Expatriates Knit Community TiesBeverly Wolf, 47, from Arizona, United States found herself facing a group of Korean sixth grade students at the Sinchon Elementary School in the southern resort island of Cheju.
Shy at first, the students slowly and quietly uttered the few English words they knew.
"Autobaiii," said the children, citing the Korean word for motorcycle when Mrs. Wolf pointed to a picture.
"Motorcycle," she corrected.
Slowly, as the class continued, the students leaned visibly forward to hear her questions and instructions.
"I could feel the difference midway through class, with the students attuning toward me. It was a rewarding experience," Mrs. Wolf said.
At other classes being taught by the four other volunteers with Hello Friends who flew down to Sinchon Elementary School, the American teachers and Korean students were going through a similar process. In each case, the initial awkwardness was overcome as mutual understanding gradually took place.
Hello Friends, a project of the American Women's club, began in 1997. It dispatches volunteers to rural areas and smaller cities of Korea for a two-hour English teaching session every week. It is a short span of time, but the exposure the kids get to English language and adapting to foreigners is vital to the future of a healthy relationship between Koreans and the rest of the world.
The American Women's Club of Korea is a charity group promoting friendship among American women based in Korea. Like others in the American expatriate community, AWC members are in Seoul with their families for a variety of reasons, including business and military service. Volunteering has been a part of the organization since its inception in 1963 and Hello Friends is their pet project. The American Chamber of Commerce in Korea foots the travel expenses.
American culture pervades Korean society; Korean students strive to learn English with an ardor and American way of doing business is lauded. The 1997 financial crisis, which led the government to lift a number of regulations in order to make Korea a more attractive place to invest, led to greater numbers of Americans residing here. This, in turn, has created a need for a more open and friendly relationship between the local population and American expatriates.
Currently, the American expatriate community consists of 37,000-strong military personnel and about 80,000 other people who are made up of businessmen, diplomats, students and young graduates who are coming here in rising numbers to teach English at private institutions. It is not surprising then, that there is no real center or coherence within the group.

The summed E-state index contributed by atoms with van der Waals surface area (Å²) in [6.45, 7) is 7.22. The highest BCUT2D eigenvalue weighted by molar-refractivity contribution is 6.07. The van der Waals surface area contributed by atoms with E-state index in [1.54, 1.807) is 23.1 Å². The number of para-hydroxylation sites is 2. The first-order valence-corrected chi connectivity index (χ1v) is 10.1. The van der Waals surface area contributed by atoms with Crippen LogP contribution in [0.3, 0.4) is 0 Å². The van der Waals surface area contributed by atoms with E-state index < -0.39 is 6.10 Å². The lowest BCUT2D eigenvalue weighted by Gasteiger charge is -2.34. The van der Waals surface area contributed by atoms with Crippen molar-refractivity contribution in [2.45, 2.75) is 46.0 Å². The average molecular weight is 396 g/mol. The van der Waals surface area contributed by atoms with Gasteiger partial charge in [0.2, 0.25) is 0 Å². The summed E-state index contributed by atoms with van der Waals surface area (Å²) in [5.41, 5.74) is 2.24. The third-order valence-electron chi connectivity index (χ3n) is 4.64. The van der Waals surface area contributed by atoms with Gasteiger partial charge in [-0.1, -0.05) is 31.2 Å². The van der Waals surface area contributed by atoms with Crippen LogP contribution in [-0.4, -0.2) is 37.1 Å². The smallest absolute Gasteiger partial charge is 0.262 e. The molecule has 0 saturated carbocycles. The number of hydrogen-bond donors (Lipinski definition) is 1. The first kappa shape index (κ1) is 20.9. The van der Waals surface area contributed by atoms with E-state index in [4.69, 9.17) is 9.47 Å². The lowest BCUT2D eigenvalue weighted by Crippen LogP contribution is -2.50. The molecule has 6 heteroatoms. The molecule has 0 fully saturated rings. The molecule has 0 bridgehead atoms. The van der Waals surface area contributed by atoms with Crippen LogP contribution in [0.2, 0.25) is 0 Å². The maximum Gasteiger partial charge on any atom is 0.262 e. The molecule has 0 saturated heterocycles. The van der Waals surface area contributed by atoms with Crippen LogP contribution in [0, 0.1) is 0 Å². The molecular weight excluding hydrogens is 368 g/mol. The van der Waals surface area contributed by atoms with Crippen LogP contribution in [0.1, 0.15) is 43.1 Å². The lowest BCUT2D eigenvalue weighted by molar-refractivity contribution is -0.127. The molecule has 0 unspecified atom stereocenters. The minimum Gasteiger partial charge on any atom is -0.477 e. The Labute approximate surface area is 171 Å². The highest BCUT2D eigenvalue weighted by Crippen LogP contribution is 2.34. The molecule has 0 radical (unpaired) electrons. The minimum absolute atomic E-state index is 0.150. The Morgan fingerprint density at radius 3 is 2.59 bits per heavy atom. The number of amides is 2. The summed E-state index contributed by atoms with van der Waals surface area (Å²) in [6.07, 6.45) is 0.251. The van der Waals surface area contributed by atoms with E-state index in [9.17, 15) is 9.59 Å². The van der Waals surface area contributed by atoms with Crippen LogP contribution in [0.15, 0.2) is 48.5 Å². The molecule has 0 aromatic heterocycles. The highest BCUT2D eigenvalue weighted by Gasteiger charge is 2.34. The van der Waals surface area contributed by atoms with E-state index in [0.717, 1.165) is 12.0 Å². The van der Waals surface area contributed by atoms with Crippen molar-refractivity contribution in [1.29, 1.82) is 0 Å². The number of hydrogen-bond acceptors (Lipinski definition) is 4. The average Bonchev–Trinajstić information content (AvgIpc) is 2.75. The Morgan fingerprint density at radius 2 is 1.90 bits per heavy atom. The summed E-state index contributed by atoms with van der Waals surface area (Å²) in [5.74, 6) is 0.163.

The varied nature of the group triggers a panoply of different responses from Korean society; from the anti-American slogans shouted by college students in front of U.S. Army Base and embassy buildings to amicable friendships between volunteers and host Koreans and the friendship developed between the youth of the two countries.
Activity-centered committees have become the safe vehicle through which expatriates to can explore into host society. "If you want to examine the American community, look through the various committee activities of the different groups," Park Seung-hee, a member of the AWC said.
The American Chamber of Commerce in Korea is a group founded in 1953, which represents American business interests here. Its tradition and long history brings with it extended roles and depth of engagement with the host country. It has 32 committees, including committees for North Korea, Venture Companies and Professional Women.
Each of these is an active forum for the expatriates based in Seoul. They are also watched keenly by the Korean government and people.
For example, the Professional Women's Committee offers the opportunity for young professional women to meet with their mentors in various industries, once a month. For working Korean women, who are welcome to join, the event is a novelty.
The Chamber's well-respected perch in Korean society has also enabled enterprises with wider social outreach such as the Partners for the Future Foundation. This is a special job fair project launched last year by the body. Some 2,200 Amcham members participated in the event, which took place from Nov. 4 through 5, 2000 in Seoul and led to the creation of 3,000 jobs. The organization says that it will be hosting a second Job Fair this August.
Despite the increasing interaction between the local community and American residents, the inability to speak Korean and different cultural customs seem to have led expatriates to live in loose groups around Seongbuk-dong, Itaewon-dong, Dongbinggo-dong, Bangbae-dong and Hannam-dong. Shopping centers and real estate agents in these areas provide the services these expatriates need.
There are several English-language schools in the nation, including Seoul Foreign School, which is located in Yeonhui-dong, Seoul and Seoul International School, in Seongnam, Kyonggi province. The two institutes offer an American-style educational curriculum from primary through high school.
< Organizations of the American Expatriate Community >
American Embassy in Seoul : Tel. 02-397-4114
American Women's Club (AWC) : Tel. 02-552-7121
American Chamber of Commerce in Korea (AMCHAM) : Tel. 02-564-2040
Seoul Foreign School : Tel. 02-330-3100
Seoul International School : Tel. 02-2233-4551
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